What is Defragmentation, and how to use it on Windows 11/10/8/7?
What does defragmenting your hard drive imply? Defragmenting a hard drive reduces the number of fragmented files. It reorganizes related data files, such as programs, documents, music, videos, and so on, and places them in the exact physical location on your hard drive. Data is divided into multiple chunks and stored on a hard drive.
The hard drive’s free space shrinks over time as data gets added and deleted, and it tends to spread out in different locations and integrate with other data files. As a result, if another program gets installed, the system cannot find enough free space on the hard drive in one location to accommodate the schedule.
The available space gets dispersed throughout the hard drive in smaller chunks. Fragmentation occurs when related files get scattered across the hard drive in diverse locations. The system will run slowly if the hard drive is fragmented because it needs to work harder to read and write data. After all, the information gets dispersed throughout the hard drive.
When this happens, you’ll need to defragment your hard drive. Defragmentation collects all related files scattered across the hard drive and arranges them in the exact physical location on the hard drive. It also tries to condense the available space into a single large chunk. As a result, the defragmentation feature groups files that belong to the same program. For example, all files related to a specific video will be kept together.
In the same way, it organizes other documents, music, and other files for easy access and improves the overall performance of your computer. In addition, it will combine all of the free space on the hard drive. When defragmentation is over, your hard drive’s files will get organized systematically. The computer or notebook will run faster and efficiently once the defrag is over.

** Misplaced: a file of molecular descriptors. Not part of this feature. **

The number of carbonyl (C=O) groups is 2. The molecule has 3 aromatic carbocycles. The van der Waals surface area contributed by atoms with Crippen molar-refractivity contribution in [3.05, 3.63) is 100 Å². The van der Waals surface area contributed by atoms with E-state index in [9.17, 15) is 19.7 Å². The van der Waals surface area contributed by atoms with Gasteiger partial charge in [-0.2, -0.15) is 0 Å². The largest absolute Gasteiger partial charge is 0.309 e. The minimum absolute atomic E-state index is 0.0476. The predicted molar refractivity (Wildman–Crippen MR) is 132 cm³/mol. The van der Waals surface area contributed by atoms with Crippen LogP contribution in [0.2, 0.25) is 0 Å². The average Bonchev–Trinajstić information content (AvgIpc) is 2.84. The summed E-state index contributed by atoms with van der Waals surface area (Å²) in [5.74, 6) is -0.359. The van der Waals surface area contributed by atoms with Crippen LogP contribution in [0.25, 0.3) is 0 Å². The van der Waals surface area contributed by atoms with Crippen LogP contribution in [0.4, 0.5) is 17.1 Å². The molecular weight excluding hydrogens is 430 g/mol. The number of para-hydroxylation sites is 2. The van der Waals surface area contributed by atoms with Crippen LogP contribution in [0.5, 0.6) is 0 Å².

Since mechanical hard drives have spinning discs that allow the heads to read and write data files, so all you need to do now is defrag them. Defragmenting solid-state drives (SSDs) is no longer necessary. Because SSDs do not contain any moving parts. Regardless of which memory chip the computer is on; the system can pick and choose which files it requires.
We’ll explain it in layman’s terms if you don’t understand defrag or defragmentation technically. Assume there is a room in a house for a child. The child has a variety of toys with which to play. He plays games and scatters his toys throughout the room. His mother selects and arranges all of the toys so that her child can quickly access them in his room.
Similarly, the defragmentation process organizes all of your data on a hard disc, so when you need it, your operating system can quickly locate it and provide it to you. That is known as defragmentation in computer terms.
How to defrag internal or external hard disk on Windows 11/10/8/7?
Follow these steps to defrag a hard disc on your Windows PC without using a third-party tool:
Step 1. First, press the
Step 2. Then, in the Run box, type the following command and hit Enter from the keyboard:-
Step 3. Consequently, the “Optimize Drives” window will appear after performing the above action on Windows 11/10.
Step 4. Now, select the partition and then click Analyze.
It will examine the hard drive for fragmentation.
When finished, click the “Optimize” button to defragment it.
You don’t need to defragment your Windows PC using an SSD (Solid State Drive). Even if you see OK in the current status, defragmentation is not recommended.
If your computer has an HDD, you should defrag it at least once a week.
Those who prefer to use a freeware tool to defrag the HDD can get one of the following:-
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